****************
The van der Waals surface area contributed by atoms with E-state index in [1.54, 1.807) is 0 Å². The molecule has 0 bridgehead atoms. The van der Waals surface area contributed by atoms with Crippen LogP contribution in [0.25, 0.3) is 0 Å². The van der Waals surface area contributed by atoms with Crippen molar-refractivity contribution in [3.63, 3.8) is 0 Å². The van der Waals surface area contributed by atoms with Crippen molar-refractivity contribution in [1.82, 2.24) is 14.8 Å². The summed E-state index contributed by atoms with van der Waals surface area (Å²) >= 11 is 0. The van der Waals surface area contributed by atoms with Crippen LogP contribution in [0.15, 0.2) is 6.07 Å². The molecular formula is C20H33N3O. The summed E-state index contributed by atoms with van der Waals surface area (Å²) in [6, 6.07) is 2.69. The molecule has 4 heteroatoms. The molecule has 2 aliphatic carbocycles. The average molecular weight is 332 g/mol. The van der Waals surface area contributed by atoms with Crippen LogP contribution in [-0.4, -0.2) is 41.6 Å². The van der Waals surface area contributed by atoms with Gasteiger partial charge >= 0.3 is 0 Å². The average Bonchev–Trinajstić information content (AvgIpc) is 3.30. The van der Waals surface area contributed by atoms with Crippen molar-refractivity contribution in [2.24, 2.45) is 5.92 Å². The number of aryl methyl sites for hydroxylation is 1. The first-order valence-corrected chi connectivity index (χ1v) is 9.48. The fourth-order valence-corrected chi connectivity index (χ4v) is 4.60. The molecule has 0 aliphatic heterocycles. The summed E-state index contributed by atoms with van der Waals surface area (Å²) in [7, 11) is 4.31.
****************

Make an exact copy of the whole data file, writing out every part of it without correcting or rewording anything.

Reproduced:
The van der Waals surface area contributed by atoms with E-state index in [1.54, 1.807) is 0 Å². The molecule has 0 bridgehead atoms. The van der Waals surface area contributed by atoms with Crippen LogP contribution in [0.25, 0.3) is 0 Å². The van der Waals surface area contributed by atoms with Crippen molar-refractivity contribution in [3.63, 3.8) is 0 Å². The van der Waals surface area contributed by atoms with Crippen molar-refractivity contribution in [1.82, 2.24) is 14.8 Å². The summed E-state index contributed by atoms with van der Waals surface area (Å²) >= 11 is 0. The van der Waals surface area contributed by atoms with Crippen LogP contribution in [0.15, 0.2) is 6.07 Å². The molecular formula is C20H33N3O. The summed E-state index contributed by atoms with van der Waals surface area (Å²) in [6, 6.07) is 2.69. The molecule has 4 heteroatoms. The molecule has 2 aliphatic carbocycles. The average molecular weight is 332 g/mol. The van der Waals surface area contributed by atoms with Crippen LogP contribution in [-0.4, -0.2) is 41.6 Å². The van der Waals surface area contributed by atoms with Gasteiger partial charge >= 0.3 is 0 Å². The average Bonchev–Trinajstić information content (AvgIpc) is 3.30. The van der Waals surface area contributed by atoms with Crippen molar-refractivity contribution in [2.24, 2.45) is 5.92 Å². The number of aryl methyl sites for hydroxylation is 1. The first-order valence-corrected chi connectivity index (χ1v) is 9.48. The fourth-order valence-corrected chi connectivity index (χ4v) is 4.60. The molecule has 0 aliphatic heterocycles. The summed E-state index contributed by atoms with van der Waals surface area (Å²) in [7, 11) is 4.31.